Publishers Weekly - Publisher's Weekly
Coonts's latest Jake Grafton ( Under Siege ) espionage thriller takes on the most critical issues in global politics and turns them into first-rate adventure fiction. Now a rear admiral and deputy director of the Defense Intelligence Agency (DIA), Grafton learns from a Mossad hitwoman that Jewish media kingpin Nigel Keren was the victim of a complicated poisoning engineered by the CIA. Grafton and ``Toad'' Tarkington, his trusted sidekick, are threatened with similar poisoning and, just as they are dispatched to Moscow to oversee the dismantling of the Russian nuclear arsenal, they discover bugs in the DIA offices. Thus begins a dizzyingly complex adventure of apocalyptic importance, staged on three continents, filled with convincingly fictionalized portraiture (there are characters based on Robert Maxwell and Colin Powell; Saddam Hussein himself plays a pivotal role). The issues Coonts confronts--the frighteningly unprotected and undermaintained nuclear devices in the former Soviet Union; factionalism in the U.S. intelligence community; unrest in the Middle East--make this one of the most compelling post- glasnost thrillers to date. BOMC selection; major ad/promo; author tour. (June)
Best-selling Coonts returns with another convoluted Jake Grafton tale of international skulduggery, beginning with the clever poisoning--with "binary chemicals"--of a British official. Grafton has been promoted to deputy director of the Defense Intelligence Agency--a desk job, in other words. But when Boris Yeltsin runs into trouble keeping 20,000 nuclear warheads out of terrorists' hands, only Grafton will do to save us all from death or a fate much worse. An ambitious reporter, Jack Yocke, and Grafton's earthy cohort, Toad Tarkington, also figure in the mix. Gadgets abound, and everyone is bugging everyone else. For the good guys, there's the usual genius hacker at work, and for the bad guys there's a "rogue" CIA operative who stages terrorist acts to incriminate the parties he's working against. Coonts has a knack for working up scenarios out of headlines: his swipes both at Bush and Clinton are gratifying, while his thinly disguised, admiring portrait of Colin Powell ("Hayden Land") will be a crowd pleaser. His portrait of Moscow--as a place where the food is radiated, the water undrinkable, and the prices are out of reach--is agreeably sour. (In Coonts' view, the Russians skipped capitalism, going straight from communism to highway robbery.) Coonts has a rushed, pedestrian style, none of his characters represents anything but pure escape, and his story is only slightly less perishable than yesterday's newspaper. But he beats the in-flight movie.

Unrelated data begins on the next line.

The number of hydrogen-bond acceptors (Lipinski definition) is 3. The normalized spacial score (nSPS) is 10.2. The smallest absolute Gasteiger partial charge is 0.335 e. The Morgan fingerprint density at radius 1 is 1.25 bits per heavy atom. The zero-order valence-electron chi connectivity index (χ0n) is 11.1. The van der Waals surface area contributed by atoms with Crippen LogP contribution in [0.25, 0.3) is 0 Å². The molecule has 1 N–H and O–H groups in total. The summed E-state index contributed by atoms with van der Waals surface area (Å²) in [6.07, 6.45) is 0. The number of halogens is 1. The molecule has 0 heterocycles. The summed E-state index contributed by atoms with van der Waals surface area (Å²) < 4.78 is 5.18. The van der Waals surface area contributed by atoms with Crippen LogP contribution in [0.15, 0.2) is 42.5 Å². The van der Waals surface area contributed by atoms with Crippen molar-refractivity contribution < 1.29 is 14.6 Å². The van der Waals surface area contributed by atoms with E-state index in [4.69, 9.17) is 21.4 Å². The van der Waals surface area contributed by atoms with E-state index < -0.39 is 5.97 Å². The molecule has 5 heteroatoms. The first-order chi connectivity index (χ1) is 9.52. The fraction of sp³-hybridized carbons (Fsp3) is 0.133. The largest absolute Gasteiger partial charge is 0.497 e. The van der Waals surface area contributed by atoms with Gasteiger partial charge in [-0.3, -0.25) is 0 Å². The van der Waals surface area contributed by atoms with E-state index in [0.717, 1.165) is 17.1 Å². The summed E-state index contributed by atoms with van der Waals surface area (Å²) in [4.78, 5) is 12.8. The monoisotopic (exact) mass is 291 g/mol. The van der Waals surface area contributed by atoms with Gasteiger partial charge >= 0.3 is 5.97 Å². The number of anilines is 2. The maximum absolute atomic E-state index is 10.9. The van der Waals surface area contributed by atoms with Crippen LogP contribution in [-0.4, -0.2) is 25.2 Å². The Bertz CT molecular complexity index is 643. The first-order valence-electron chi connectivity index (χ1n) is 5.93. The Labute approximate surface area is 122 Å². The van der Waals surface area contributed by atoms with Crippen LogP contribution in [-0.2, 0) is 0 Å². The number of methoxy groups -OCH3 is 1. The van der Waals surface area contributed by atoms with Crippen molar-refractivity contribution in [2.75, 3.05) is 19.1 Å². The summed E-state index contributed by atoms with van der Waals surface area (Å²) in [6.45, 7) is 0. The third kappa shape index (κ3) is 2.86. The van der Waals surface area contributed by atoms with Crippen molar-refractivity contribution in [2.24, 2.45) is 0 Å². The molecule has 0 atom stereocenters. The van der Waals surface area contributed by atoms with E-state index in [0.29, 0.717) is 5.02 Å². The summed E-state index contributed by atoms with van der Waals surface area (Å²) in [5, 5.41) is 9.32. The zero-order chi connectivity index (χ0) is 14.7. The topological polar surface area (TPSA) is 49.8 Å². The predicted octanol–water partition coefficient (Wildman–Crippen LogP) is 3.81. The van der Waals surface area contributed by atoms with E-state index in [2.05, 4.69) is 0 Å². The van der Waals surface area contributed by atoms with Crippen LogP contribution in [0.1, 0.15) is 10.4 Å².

Rear Admiral Jake Grafton, aviator-hero of Coonts's Under Siege (1990), etc., now saves the world from potential Armageddonand gets to meet Boris Yeltsin and Saddam Hussein in the bargain. The nearly nonstop action begins when an Israeli spy gives Jake's assistant Toad Tarkington a photo that leads Jake and Toad to suspect a CIA cabal at work in numerous evil deeds, including the murder of publishing magnate Nigel Keren (read: Robert Maxwell) by way of "binary" poisonpoison that, because of the duo's sleuthing, may next be used on them. But despite the threat, Jake and Toad soldier on with their next assignment: to monitor the dismantling of Soviet nuclear missiles. The pair's sojourn in Russia allows Coonts to indulge in his usual soapboxing ("In case you haven't noticed," says Jake, "Russia is a third-world shithole") even as Jake and Toad meet with beetle-browed generals and try to avoid being poisoned by the CIA cabal. Meanwhile, an anti-Yeltsin KGB faction blows up a Russian nuclear-weapons site, causing a meltdown that may kill a million ("`Another million,' Jake Grafton roared savagely. `God in heaven, when will it ever stop?"'). As Russia erupts in panic, Jake learns that the meltdown covered up the theft from the site of several warheads that were then sold to Saddam Hussein. After Jake confers with Yeltsin, the admiral and Toad's pilot-wife take to the skies to bomb the reactor's remaining missiles, shooting down renegade KGB jets in the process. Jake then exposes the CIA cabal and retrieves the stolen warheads through a raid on Iraqwhere both the outlaw KGB leader and Saddam himself make a big mistake by getting in Jake's way. Coonts's plots aregetting as overcomplicated as Tom Clancy's, but his flying-and-fighting scenes are as exciting as ever. Chalk up another red, white, and blue ace for the author and his jet- jockeys.